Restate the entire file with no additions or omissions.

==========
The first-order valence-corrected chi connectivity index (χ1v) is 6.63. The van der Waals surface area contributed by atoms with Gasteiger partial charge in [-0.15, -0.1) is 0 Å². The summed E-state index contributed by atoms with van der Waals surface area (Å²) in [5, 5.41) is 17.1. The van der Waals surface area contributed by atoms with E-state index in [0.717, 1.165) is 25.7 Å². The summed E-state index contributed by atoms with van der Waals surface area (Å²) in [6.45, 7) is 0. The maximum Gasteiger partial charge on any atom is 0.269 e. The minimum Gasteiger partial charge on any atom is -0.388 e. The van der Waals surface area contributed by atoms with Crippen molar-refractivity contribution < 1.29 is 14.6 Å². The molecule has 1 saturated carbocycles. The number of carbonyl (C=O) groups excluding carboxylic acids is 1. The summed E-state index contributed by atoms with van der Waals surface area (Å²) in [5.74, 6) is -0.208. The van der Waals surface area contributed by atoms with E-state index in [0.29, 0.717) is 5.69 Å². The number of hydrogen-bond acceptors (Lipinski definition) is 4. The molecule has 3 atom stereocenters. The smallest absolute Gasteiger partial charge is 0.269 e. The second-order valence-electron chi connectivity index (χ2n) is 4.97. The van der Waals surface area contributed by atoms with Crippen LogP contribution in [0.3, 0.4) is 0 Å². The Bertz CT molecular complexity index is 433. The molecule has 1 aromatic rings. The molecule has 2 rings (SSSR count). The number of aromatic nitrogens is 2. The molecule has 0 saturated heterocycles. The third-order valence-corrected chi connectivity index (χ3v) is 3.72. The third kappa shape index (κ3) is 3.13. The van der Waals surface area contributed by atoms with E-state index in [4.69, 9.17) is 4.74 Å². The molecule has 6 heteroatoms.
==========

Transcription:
The first-order valence-corrected chi connectivity index (χ1v) is 6.63. The van der Waals surface area contributed by atoms with Gasteiger partial charge in [-0.15, -0.1) is 0 Å². The summed E-state index contributed by atoms with van der Waals surface area (Å²) in [5, 5.41) is 17.1. The van der Waals surface area contributed by atoms with E-state index in [0.717, 1.165) is 25.7 Å². The summed E-state index contributed by atoms with van der Waals surface area (Å²) in [6.45, 7) is 0. The maximum Gasteiger partial charge on any atom is 0.269 e. The minimum Gasteiger partial charge on any atom is -0.388 e. The van der Waals surface area contributed by atoms with Crippen molar-refractivity contribution < 1.29 is 14.6 Å². The molecule has 1 saturated carbocycles. The number of carbonyl (C=O) groups excluding carboxylic acids is 1. The summed E-state index contributed by atoms with van der Waals surface area (Å²) in [5.74, 6) is -0.208. The van der Waals surface area contributed by atoms with E-state index in [0.29, 0.717) is 5.69 Å². The number of hydrogen-bond acceptors (Lipinski definition) is 4. The molecule has 3 atom stereocenters. The smallest absolute Gasteiger partial charge is 0.269 e. The second-order valence-electron chi connectivity index (χ2n) is 4.97. The van der Waals surface area contributed by atoms with Crippen LogP contribution in [0.3, 0.4) is 0 Å². The Bertz CT molecular complexity index is 433. The molecule has 1 aromatic rings. The molecule has 2 rings (SSSR count). The number of aromatic nitrogens is 2. The molecule has 0 saturated heterocycles. The third-order valence-corrected chi connectivity index (χ3v) is 3.72. The third kappa shape index (κ3) is 3.13. The van der Waals surface area contributed by atoms with E-state index in [4.69, 9.17) is 4.74 Å². The molecule has 6 heteroatoms.